Feeds

Apple cautious after record quarter

Osborne sneeze, but no flu

The essential guide to IT transformation

Apple posted a record quarter but gave a cautious outlook today, as Mac sales have started to slow down during the transition to Intel processors.

The company cleared a profit of $565m on record earnings of $5.75bn in Q1 2006, which ended 31 December, and which included the Christmas shopping season. More than half of Apple's income, worth $2.9bn, came from iPods.

That compares to $3.68bn revenue and $430m profit in Q4 2005.

But Apple gave a cautious outlook for Q2, and the company's CFO gave the first indication that the company was experiencing a so-called 'Osborne Effect', the erroneously named consequence of buyers delaying their purchases after new product is announced but not yet delivered.

"We did see what we think was a bit of a pause from some customers associated with the Intel transition," said Apple CFO Peter Oppenheimer.

Since Apple announced the transition in June, any Osborne factor has been offset by Mac users, particularly in the professional market, stocking up on the last of the PPC Mac models in anticipation of a lengthy transition. That's a prudent move, as x86 binaries from Adobe are at least a year away, and the Rosetta emulation fails to bring any performance advantage, even on the newer, faster machines.

Portable Mac sales fell sequentially, from 634,000 units to 587,000 units, although this was more than offset by a sequential increase in desktop sales, which grossed $912m in the quarter, up from $787m in Q4 2005.

Apple said first quarter profits would come in at 42 cents per share on sales of $4.3bn, lower than the 48 cents and $4.63mbn a sample of pundits had predicted. Apple shares fell six per cent in after hours trading. ®

Next gen security for virtualised datacentres

More from The Register

next story
6 Obvious Reasons Why Facebook Will Ban This Article (Thank God)
Clampdown on clickbait ... and El Reg is OK with this
No, thank you. I will not code for the Caliphate
Some assignments, even the Bongster decline must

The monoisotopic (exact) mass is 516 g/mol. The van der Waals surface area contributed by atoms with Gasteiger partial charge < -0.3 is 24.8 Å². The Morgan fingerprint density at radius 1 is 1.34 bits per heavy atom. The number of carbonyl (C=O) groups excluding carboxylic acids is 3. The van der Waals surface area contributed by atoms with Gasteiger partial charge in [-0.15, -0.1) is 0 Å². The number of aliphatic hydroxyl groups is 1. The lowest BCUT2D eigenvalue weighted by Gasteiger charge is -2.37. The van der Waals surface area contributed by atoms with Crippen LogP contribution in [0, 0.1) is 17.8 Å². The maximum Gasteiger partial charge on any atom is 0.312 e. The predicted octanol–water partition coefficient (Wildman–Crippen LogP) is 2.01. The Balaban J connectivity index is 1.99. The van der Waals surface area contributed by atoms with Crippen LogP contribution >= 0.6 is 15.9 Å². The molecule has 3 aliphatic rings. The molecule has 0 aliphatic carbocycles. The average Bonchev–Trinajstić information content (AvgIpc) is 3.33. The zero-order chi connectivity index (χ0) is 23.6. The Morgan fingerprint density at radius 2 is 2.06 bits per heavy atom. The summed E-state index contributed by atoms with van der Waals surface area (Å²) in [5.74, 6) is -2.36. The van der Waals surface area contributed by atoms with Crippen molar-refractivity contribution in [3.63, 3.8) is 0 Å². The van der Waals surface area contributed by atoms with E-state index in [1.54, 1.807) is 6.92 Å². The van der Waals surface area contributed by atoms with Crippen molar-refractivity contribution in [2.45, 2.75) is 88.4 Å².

Caught red-handed: UK cops, PCSOs, specials behaving badly… on social media
No Mr Fuzz, don't ask a crime victim to be your pal on Facebook
Barnes & Noble: Swallow a Samsung Nook tablet, please ... pretty please
Novelslab finally on sale with ($199 - $20) price tag
Ballmer leaves Microsoft board to spend more time with his b-balls
From Clippy to Clippers: Hi, I see you're running an NBA team now ...
Banking apps: Handy, can grab all your money... and RIDDLED with coding flaws
Yep, that one place you'd hoped you wouldn't find 'em
Video of US journalist 'beheading' pulled from social media
Yanked footage featured British-accented attacker and US journo James Foley
Call of Duty daddy considers launching own movie studio
Activision Blizzard might like quality control of a CoD film
Primetime precrime? Minority Report TV series 'being developed'
I have to know. I have to find out what happened to my life
prev story

Whitepapers

A new approach to endpoint data protection
What is the best way to ensure comprehensive visibility, management, and control of information on both company-owned and employee-owned devices?
Implementing global e-invoicing with guaranteed legal certainty
Explaining the role local tax compliance plays in successful supply chain management and e-business and how leading global brands are addressing this.
Maximize storage efficiency across the enterprise
The HP StoreOnce backup solution offers highly flexible, centrally managed, and highly efficient data protection for any enterprise.
How modern custom applications can spur business growth
Learn how to create, deploy and manage custom applications without consuming or expanding the need for scarce, expensive IT resources.
Next gen security for virtualised datacentres
Legacy security solutions are inefficient due to the architectural differences between physical and virtual environments.